The wreckage of the Quedagh Merchant, a ship abandoned by Scottish privateer William Kidd in the 17th century, has been discovered in shallow waters off a tiny island in the Dominican Republic and turned into an underwater preserve. Captain Kidd spent much of his life as a privateer – and captured the Indian-owned Quedagh Merchant which was laden with satin, silks, silver, gold, and other riches. But he abandoned the ship in 1699 to address charges in New York that he was a pirate, not a privateer. According to historians, the men entrusted with the ship looted it, burned it, and set it adrift. It was found just 70 feet off the coast of Catalina Island at a depth of only 10 feet.

  • Blackbeard's Queen Anne's Revenge Found?

    Image: cannon
    Chuck Beckley  /  Jacksonville Daily News

    Archaeologists believe the cannon shown here being hauled up off the coast of North Carolina was part of the notorious pirate Blackbeard's flagship. According to legend, Blackbeard, whose real name was thought to be Edward Teach or Thatch, commandeered the French slave ship La Concorde in 1717 and renamed it the Queen Anne's Revenge. Blackbeard abandoned the ship when it ran aground off the North Carolina coast. Several artifacts recovered from the wreck appear to support the belief that it was Blackbeard's flagship, though the findings have been questioned by some scholars. Ongoing excavations may one day solve the mystery.

  • HMS Victory, famous British warship

    Image: archaeological site in Masada
    AP Photo/Odyssey Marine Exploration, Inc. |

    A famous British warship sunk by a violent storm in 1744 was discovered 330 feet deep in the English Channel, more than 50 miles from a group of rocky islets long implicated in the vessel's demise. The discovery exonerates the HMS Victory's commander, Sir John Balchin, and a lighthouse keeper near the rocks who was prosecuted for failing to keep the lights on, according to researchers with Odyssey Marine Exploration who found the sunken vessel that carried at least 900 men. What's more, the 110-gun ship is thought to contain 4 tons of gold coins. This image shows one of the ship's bronze cannons with the royal crest of King George I.

  • Court battles over $500 million shipwreck loot

    Image: Found coins
    Odyssey Marine Exploration via A

    The governments of Peru and Spain are caught up in court battles with a Florida-based exploration firm that recovered an estimated $500 million worth of silver coins from a Spanish frigate sunk by a British warship in 1804. Marine Odyssey Exploration announced the discovery of the treasure in 2007, though tried to keep the ship's origins and exact Atlantic Ocean location a secret. The details began to leak in 2008 as the Spanish government laid claim to the treasure if it indeed was from the sunken Nuestra Senora de las Mercedes. Peru has since weighed in with a court challenge of its own, saying the coins were made with Peruvian silver and minted in Lima. In this file photo, Odyssey Marine Exploration co-founder, Greg Stemm, left, examines the loot with a co-worker at an undisclosed location.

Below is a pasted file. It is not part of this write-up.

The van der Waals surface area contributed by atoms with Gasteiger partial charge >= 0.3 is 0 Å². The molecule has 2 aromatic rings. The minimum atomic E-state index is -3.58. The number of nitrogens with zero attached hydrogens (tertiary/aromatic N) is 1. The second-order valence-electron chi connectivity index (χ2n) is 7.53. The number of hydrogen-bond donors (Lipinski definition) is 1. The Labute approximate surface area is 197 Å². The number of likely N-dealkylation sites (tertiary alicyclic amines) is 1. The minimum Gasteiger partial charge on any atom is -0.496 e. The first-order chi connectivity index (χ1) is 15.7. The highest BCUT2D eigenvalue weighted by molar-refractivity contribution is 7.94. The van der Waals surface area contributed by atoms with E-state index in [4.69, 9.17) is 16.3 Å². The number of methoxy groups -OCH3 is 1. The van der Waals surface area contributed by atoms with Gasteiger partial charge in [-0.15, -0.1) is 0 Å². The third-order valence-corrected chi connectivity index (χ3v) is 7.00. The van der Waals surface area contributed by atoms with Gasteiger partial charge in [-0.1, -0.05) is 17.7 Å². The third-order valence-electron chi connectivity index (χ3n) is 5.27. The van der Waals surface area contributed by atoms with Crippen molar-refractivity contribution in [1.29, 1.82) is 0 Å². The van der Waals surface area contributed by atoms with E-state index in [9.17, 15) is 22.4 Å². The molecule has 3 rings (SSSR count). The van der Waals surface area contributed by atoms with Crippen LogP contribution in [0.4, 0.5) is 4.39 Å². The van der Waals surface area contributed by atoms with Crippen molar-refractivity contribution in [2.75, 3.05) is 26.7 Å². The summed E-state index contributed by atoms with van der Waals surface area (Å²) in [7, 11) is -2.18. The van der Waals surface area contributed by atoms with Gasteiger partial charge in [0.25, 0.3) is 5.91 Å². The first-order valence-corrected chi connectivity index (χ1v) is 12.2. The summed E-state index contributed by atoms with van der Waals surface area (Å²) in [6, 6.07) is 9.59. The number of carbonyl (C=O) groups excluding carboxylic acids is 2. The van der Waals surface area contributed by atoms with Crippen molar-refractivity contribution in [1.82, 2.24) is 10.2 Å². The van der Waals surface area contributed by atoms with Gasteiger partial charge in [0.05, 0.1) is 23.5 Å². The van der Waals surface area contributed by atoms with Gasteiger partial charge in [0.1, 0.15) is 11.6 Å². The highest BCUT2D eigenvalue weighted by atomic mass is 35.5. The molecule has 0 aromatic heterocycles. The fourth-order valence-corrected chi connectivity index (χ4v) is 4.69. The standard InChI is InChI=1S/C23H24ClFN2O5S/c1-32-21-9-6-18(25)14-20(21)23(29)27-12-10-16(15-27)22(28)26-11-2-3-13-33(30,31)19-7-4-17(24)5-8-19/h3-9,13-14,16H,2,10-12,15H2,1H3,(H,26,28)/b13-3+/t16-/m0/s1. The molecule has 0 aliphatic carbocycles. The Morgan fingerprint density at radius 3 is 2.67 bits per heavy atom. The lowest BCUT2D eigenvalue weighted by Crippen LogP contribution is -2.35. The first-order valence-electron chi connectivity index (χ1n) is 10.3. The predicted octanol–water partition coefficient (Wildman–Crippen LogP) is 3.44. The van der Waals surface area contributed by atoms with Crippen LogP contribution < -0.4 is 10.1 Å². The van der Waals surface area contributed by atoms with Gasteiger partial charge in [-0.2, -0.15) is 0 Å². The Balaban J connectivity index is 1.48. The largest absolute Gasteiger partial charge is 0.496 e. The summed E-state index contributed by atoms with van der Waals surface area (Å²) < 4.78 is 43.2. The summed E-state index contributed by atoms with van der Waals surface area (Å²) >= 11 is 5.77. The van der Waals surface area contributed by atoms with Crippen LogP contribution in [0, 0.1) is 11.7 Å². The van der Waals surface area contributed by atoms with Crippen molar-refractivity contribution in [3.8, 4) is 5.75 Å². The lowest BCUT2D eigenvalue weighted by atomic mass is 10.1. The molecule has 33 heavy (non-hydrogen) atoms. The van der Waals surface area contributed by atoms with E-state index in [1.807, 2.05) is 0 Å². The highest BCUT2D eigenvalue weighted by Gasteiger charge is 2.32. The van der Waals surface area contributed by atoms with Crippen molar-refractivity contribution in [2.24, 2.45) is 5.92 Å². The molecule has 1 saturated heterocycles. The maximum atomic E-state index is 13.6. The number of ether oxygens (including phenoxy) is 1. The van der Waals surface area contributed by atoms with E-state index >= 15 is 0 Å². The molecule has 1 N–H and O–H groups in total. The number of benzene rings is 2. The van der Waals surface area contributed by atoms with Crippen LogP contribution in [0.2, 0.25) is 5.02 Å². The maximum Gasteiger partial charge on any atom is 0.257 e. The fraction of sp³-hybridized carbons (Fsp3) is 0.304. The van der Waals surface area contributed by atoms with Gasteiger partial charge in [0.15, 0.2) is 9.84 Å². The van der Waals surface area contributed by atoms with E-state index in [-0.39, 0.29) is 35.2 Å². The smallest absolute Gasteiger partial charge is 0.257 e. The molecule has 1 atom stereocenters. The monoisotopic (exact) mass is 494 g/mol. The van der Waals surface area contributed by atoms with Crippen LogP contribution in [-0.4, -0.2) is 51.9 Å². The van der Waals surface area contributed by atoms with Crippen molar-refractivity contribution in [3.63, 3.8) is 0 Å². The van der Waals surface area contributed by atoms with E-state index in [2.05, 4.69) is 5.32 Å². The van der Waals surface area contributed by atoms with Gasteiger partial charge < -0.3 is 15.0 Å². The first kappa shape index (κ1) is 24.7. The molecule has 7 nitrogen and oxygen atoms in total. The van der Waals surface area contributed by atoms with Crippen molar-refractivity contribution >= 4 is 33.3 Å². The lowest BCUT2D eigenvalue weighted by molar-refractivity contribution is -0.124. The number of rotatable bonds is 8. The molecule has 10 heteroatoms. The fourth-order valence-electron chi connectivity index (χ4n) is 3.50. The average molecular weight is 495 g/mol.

• Ore ship found, mystery endures

    Image: Ore freighter ship
    AP

    The discovery of an ore carrier some 460 feet beneath the surface of Lake Superior has only raised the intrigue over why the vessel sank on just its second voyage. The Cyprus was hauling iron ore from Superior, Wisconsin to Buffalo, New York, when it encountered a moderate gale on October 11, 1907. But the storm was insufficient to bother other ships that day. At the time, some mariners suspected water entered through the ships newly designed hatch covers, though a labor riot at the time of the vessels construction could have created other flaws. While this remains unsolved, shipwreck researchers have another mystery to resolve: The Cyprus was found 10 miles north of where its sole survivor said it went down. The ship on her maiden voyage is shown in this image.

  • Graf Zeppelin, unused Nazi Germany carrier

    Wojtek Jakubowski  /  AP

    The Polish Navy is almost certain they've located the remains of Nazi Germany's only aircraft carrier, the Graf Zeppelin. The ship was launched in 1938, though it never saw action as Adolf Hitler's interest in the navy waned during World War II. The Soviet Union took control of the ship after Germany's defeat and used it for target practice in 1947, according to historical accounts. The carrier eventually sank but its exact whereabouts were unknown until the Polish Navy found remains with an underwater robot. In this image, Polish Navy Commander Daniel Beczek holds up a photo with three views of the ship: the top is a drawing, the middle is a sonar image made by the navy, and the bottom is a 1930s construction photo.